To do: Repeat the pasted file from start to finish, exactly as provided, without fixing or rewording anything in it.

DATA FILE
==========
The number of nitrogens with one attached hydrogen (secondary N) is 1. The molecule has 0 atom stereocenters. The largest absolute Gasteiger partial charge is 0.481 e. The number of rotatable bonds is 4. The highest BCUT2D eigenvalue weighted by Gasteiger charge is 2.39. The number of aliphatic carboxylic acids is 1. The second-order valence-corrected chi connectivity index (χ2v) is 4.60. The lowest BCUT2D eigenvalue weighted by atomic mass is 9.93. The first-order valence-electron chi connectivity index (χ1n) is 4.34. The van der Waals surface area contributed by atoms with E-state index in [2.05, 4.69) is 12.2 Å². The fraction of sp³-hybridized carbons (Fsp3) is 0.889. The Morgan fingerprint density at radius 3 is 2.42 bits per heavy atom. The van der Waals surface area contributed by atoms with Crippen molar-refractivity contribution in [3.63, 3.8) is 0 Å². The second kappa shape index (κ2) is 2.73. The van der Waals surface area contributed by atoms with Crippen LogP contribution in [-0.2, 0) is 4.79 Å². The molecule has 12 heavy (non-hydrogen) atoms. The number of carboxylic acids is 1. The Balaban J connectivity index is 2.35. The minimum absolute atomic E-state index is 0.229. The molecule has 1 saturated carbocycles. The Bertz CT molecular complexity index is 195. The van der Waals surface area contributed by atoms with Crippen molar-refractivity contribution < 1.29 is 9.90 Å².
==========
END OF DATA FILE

The number of nitrogens with one attached hydrogen (secondary N) is 1. The molecule has 0 atom stereocenters. The largest absolute Gasteiger partial charge is 0.481 e. The number of rotatable bonds is 4. The highest BCUT2D eigenvalue weighted by Gasteiger charge is 2.39. The number of aliphatic carboxylic acids is 1. The second-order valence-corrected chi connectivity index (χ2v) is 4.60. The lowest BCUT2D eigenvalue weighted by atomic mass is 9.93. The first-order valence-electron chi connectivity index (χ1n) is 4.34. The van der Waals surface area contributed by atoms with E-state index in [2.05, 4.69) is 12.2 Å². The fraction of sp³-hybridized carbons (Fsp3) is 0.889. The Morgan fingerprint density at radius 3 is 2.42 bits per heavy atom. The van der Waals surface area contributed by atoms with Crippen molar-refractivity contribution in [3.63, 3.8) is 0 Å². The second kappa shape index (κ2) is 2.73. The van der Waals surface area contributed by atoms with Crippen LogP contribution in [-0.2, 0) is 4.79 Å². The molecule has 12 heavy (non-hydrogen) atoms. The number of carboxylic acids is 1. The Balaban J connectivity index is 2.35. The minimum absolute atomic E-state index is 0.229. The molecule has 1 saturated carbocycles. The Bertz CT molecular complexity index is 195. The van der Waals surface area contributed by atoms with Crippen molar-refractivity contribution < 1.29 is 9.90 Å².